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1.  The Role of Subway Travel in an Influenza Epidemic: A New York City Simulation 
The interactions of people using public transportation in large metropolitan areas may help spread an influenza epidemic. An agent-based model computer simulation of New York City’s (NYC’s) five boroughs was developed that incorporated subway ridership into a Susceptible–Exposed–Infected–Recovered disease model framework. The model contains a total of 7,847,465 virtual people. Each person resides in one of the five boroughs of NYC and has a set of socio-demographic characteristics and daily behaviors that include age, sex, employment status, income, occupation, and household location and membership. The model simulates the interactions of subway riders with their workplaces, schools, households, and community activities. It was calibrated using historical data from the 1957–1958 influenza pandemics and from NYC travel surveys. The surveys were necessary to enable inclusion of subway riders into the model. The model results estimate that if influenza did occur in NYC with the characteristics of the 1957–1958 pandemic, 4% of transmissions would occur on the subway. This suggests that interventions targeted at subway riders would be relatively ineffective in containing the epidemic. A number of hypothetical examples demonstrate this feature. This information could prove useful to public health officials planning responses to epidemics.
Electronic supplementary material
The online version of this article (doi:10.1007/s11524-011-9603-4) contains supplementary material, which is available to authorized users.
PMCID: PMC3191213  PMID: 21826584
Computer simulation; Infectious disease transmission; Human influenza; Subway travel; Agent-based model; Pandemic
2.  Intercenter Differences in Bronchopulmonary Dysplasia or Death Among Very Low Birth Weight Infants 
Pediatrics  2010;127(1):e106-e116.
To determine (1) the magnitude of clustering of bronchopulmonary dysplasia (36 weeks) or death (the outcome) across centers of the Eunice Kennedy Shriver National Institute of Child and Human Development National Research Network, (2) the infant-level variables associated with the outcome and estimate their clustering, and (3) the center-specific practices associated with the differences and build predictive models.
Data on neonates with a birth weight of <1250 g from the cluster-randomized benchmarking trial were used to determine the magnitude of clustering of the outcome according to alternating logistic regression by using pairwise odds ratio and predictive modeling. Clinical variables associated with the outcome were identified by using multivariate analysis. The magnitude of clustering was then evaluated after correction for infant-level variables. Predictive models were developed by using center-specific and infant-level variables for data from 2001 2004 and projected to 2006.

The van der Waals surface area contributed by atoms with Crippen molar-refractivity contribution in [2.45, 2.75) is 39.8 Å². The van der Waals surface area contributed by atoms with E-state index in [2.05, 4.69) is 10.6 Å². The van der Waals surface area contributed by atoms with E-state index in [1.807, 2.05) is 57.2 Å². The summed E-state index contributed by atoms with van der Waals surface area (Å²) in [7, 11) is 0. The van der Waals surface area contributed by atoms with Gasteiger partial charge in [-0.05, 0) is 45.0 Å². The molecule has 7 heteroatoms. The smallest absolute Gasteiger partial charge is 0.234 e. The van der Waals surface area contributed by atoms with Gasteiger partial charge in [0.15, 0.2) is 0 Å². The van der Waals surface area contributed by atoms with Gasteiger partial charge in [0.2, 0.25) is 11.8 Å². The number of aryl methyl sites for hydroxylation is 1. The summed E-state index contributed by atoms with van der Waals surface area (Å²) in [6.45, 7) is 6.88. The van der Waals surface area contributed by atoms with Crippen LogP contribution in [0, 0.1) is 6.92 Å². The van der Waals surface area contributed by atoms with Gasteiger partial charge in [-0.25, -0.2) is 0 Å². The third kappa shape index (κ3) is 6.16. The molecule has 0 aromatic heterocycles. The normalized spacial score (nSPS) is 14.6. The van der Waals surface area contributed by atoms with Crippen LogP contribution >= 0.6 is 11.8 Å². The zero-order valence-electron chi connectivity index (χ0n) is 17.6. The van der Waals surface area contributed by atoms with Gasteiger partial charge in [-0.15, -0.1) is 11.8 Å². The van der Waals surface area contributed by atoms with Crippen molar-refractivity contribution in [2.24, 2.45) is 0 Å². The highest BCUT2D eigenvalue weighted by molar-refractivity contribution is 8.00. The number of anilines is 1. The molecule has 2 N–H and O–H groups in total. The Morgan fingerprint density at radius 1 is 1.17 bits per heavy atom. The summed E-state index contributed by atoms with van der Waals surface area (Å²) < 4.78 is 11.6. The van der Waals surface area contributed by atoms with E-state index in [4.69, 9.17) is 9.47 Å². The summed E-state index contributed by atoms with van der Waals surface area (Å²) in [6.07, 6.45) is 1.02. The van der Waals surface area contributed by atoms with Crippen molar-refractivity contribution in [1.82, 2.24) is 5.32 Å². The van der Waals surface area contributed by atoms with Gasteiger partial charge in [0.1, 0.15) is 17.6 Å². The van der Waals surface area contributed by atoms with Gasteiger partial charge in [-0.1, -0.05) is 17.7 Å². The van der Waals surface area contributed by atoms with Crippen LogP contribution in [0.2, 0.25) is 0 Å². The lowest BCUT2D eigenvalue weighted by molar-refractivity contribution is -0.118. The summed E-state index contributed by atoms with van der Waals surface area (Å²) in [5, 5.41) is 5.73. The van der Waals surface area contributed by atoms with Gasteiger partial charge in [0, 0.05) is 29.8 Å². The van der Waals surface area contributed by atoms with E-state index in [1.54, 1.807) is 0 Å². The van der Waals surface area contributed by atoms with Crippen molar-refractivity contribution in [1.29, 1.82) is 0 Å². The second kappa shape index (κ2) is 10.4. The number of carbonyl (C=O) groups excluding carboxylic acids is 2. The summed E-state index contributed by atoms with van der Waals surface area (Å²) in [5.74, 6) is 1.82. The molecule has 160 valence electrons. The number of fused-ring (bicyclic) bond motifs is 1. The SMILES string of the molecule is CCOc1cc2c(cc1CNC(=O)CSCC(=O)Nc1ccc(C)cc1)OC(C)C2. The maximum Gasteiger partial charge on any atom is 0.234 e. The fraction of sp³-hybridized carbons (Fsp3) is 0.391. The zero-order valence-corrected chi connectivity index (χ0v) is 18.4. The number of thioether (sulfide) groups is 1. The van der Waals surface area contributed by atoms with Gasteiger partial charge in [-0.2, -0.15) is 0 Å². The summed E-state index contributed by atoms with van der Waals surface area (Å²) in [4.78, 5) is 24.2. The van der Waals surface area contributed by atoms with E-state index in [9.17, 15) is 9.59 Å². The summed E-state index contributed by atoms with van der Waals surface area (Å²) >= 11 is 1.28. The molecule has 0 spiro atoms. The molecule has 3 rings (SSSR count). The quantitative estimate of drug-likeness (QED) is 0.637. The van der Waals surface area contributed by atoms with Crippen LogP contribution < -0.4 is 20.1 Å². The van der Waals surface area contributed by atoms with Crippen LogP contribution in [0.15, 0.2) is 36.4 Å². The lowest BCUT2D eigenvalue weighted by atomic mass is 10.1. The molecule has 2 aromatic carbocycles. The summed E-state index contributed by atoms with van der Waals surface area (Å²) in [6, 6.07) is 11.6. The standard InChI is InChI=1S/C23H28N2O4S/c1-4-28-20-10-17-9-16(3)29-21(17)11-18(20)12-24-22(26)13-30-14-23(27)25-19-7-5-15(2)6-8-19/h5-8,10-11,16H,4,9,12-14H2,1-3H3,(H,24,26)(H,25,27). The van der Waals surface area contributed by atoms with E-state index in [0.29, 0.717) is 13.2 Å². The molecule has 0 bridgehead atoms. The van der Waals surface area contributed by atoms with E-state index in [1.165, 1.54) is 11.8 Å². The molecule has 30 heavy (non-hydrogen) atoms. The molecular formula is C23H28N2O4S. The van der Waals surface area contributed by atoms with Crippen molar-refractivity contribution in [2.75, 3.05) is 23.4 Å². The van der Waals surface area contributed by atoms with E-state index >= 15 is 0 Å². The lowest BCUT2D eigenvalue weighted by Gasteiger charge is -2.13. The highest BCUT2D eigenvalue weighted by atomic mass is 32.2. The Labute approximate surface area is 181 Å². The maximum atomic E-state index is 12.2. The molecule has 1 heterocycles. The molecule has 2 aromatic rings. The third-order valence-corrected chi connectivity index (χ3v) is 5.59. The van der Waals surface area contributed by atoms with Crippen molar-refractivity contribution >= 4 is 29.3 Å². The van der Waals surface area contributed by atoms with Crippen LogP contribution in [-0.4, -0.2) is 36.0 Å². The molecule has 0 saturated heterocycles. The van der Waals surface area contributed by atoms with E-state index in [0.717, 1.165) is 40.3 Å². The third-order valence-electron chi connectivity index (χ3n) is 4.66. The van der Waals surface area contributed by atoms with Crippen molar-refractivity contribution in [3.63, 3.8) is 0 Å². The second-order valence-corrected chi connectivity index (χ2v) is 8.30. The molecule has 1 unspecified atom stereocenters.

In 2001–2004, clustering of bronchopulmonary dysplasia/death was significant (pairwise odds ratio: 1.3; P < .001) and increased in 2006 (pairwise odds ratio: 1.6; overall incidence: 52%; range across centers: 32%–74%); center rates were relatively stable over time. Variables that varied according to center and were associated with increased risk of outcome included lower body temperature at NICU admission, use of prophylactic indomethacin, specific drug therapy on day 1, and lack of endotracheal intubation. Center differences remained significant even after correction for clustered variables.
Bronchopulmonary dysplasia/death rates demonstrated moderate clustering according to center. Clinical variables associated with the outcome were also clustered. Center differences after correction of clustered variables indicate presence of as-yet unmeasured center variables.
PMCID: PMC3010091  PMID: 21149431
logistic models; infant; premature; predictive value of tests; clustering
3.  Mass Commuting and Influenza Vaccination Prevalence in New York City: Protection in a Mixing Environment 
Epidemics  2010;2(4):183-188.
Assess influenza vaccination among commuters using mass transit in New York City (NYC).
We used the 2006 NYC Community Health Survey (CHS) to analyze the prevalence of influenza immunization by commuting behaviors and to understand what socioeconomic and geographic factors may explain any differences found.
Vaccination prevalence is significantly lower for New Yorkers who commute on public transportation compared to other New Yorkers. This difference is largely attenuated after adjusting for socio-demographic characteristics and neighborhood of residence.
The analysis identified a low prevalence of immunization among commuters, and given the transmissibility in that setting, targeting commuters for vaccination campaigns may impede influenza spread.
PMCID: PMC3014620  PMID: 21218159

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